By Adam Rockall on Apr 9, 2020 8:35:53 AM
Using a cutting edge fusion of art and science, Nick Veasey transcends the means of photography by stripping away the layers of everyday life and letting us view its undiscovered beauty.
From the fashion pieces of Alexander McQueen to sports cars and buses full of passengers, Veasey has x-rayed everything; even a life-sized rendition of a Boeing 777 jet airliner.
These ethereal and intriguing works have graced galleries across the world, winning several photographic and design awards along the way.
Of his work, Veasey says:
"X-ray is a very honest process; it shows things for what they are. In this superficial world, that's quite refreshing. It shows a product or an organic thing for how it is made – the design, the ingenuity that goes into them, warts and all.
Often the integral beauty adds intrigue to the familiar. We all make assumptions based on the external visual aspects of what surrounds us, and we are attracted to people and forms that are aesthetically pleasing. I like to challenge this automatic way that we react to just physical appearance by highlighting the, often surprising, inner beauty."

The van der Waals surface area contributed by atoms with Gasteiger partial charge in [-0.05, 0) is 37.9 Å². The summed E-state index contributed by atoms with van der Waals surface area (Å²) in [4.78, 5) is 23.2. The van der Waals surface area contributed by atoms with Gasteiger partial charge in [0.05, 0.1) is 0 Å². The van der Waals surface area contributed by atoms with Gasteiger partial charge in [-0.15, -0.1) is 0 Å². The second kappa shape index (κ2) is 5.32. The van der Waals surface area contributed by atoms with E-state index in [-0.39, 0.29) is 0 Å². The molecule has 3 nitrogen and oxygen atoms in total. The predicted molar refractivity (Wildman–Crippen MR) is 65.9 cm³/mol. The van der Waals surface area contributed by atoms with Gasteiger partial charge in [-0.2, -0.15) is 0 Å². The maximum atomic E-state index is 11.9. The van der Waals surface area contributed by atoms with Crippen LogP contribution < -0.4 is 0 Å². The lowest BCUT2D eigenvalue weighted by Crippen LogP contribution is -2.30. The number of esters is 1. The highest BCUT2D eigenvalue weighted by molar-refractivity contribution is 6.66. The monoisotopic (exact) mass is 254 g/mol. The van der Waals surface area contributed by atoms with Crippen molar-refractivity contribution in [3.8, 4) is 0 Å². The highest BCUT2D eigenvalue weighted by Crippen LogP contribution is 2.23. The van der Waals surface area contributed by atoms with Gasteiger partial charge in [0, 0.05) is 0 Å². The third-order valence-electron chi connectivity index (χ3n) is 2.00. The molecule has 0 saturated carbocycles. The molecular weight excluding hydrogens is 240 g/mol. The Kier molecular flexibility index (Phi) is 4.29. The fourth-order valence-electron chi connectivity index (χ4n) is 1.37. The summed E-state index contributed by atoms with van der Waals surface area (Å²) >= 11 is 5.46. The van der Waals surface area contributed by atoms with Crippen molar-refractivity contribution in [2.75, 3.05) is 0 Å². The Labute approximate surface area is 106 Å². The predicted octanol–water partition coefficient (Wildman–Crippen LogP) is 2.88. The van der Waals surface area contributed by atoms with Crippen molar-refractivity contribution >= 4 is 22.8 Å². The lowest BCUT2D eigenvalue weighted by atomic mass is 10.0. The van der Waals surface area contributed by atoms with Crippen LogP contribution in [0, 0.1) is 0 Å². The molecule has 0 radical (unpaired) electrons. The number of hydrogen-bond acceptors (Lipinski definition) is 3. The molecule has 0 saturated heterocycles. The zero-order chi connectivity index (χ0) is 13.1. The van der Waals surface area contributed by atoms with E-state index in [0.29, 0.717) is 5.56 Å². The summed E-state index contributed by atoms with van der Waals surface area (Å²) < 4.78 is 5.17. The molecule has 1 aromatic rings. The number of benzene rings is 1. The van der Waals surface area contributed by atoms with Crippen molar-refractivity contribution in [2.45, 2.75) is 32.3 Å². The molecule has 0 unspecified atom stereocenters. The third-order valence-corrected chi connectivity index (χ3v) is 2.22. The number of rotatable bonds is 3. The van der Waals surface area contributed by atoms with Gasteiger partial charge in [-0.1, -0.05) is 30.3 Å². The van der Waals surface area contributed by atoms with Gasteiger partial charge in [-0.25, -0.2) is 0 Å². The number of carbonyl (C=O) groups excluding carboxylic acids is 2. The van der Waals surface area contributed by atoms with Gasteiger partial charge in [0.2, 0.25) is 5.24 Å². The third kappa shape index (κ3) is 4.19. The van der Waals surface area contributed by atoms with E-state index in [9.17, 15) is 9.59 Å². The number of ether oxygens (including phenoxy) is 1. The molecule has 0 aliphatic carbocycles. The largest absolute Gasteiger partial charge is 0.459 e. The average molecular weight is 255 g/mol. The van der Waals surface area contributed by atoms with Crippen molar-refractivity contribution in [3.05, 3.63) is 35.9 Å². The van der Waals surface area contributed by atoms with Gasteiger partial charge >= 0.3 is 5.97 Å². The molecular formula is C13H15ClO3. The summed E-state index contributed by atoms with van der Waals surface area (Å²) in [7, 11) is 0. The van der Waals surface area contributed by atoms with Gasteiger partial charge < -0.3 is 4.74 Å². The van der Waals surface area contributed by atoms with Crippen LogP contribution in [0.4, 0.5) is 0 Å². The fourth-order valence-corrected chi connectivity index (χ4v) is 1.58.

Veasey truly has created a journey into a world that is otherwise concealed and unseen, transforming the banal into the beguiling.
Working out of a converted Cold War spying station in the middle of the Kent countryside, Veasey has constructed a studio suitable for emitting potentially lethal radiation; thankfully, with no neighbours nearby!
The levels of radiation also mean that when capturing human or animal forms, Veasey must use either skeletons or recently deceased corpses that have been donated.
To give you an idea of the intricacies involved, the subject of every piece is x-rayed to scale and captured on 35cm by 43cm sections.
While this is enough room for a lightbulb:
when x-raying a vehicle, for example, Veasey's process involves carefully dismantling every single component and taking individual x-rays.
Once all of the x-rays have been taken, they are converted into digital files, creating incredibly high-resolution images. These are then patiently stitched together digitally with any visible overlap of the x-rayed sections removed - allowing us to experience a perspective of reality, like never before.
Interested in finding out more about Nick Veasey's process?
Check out the video below.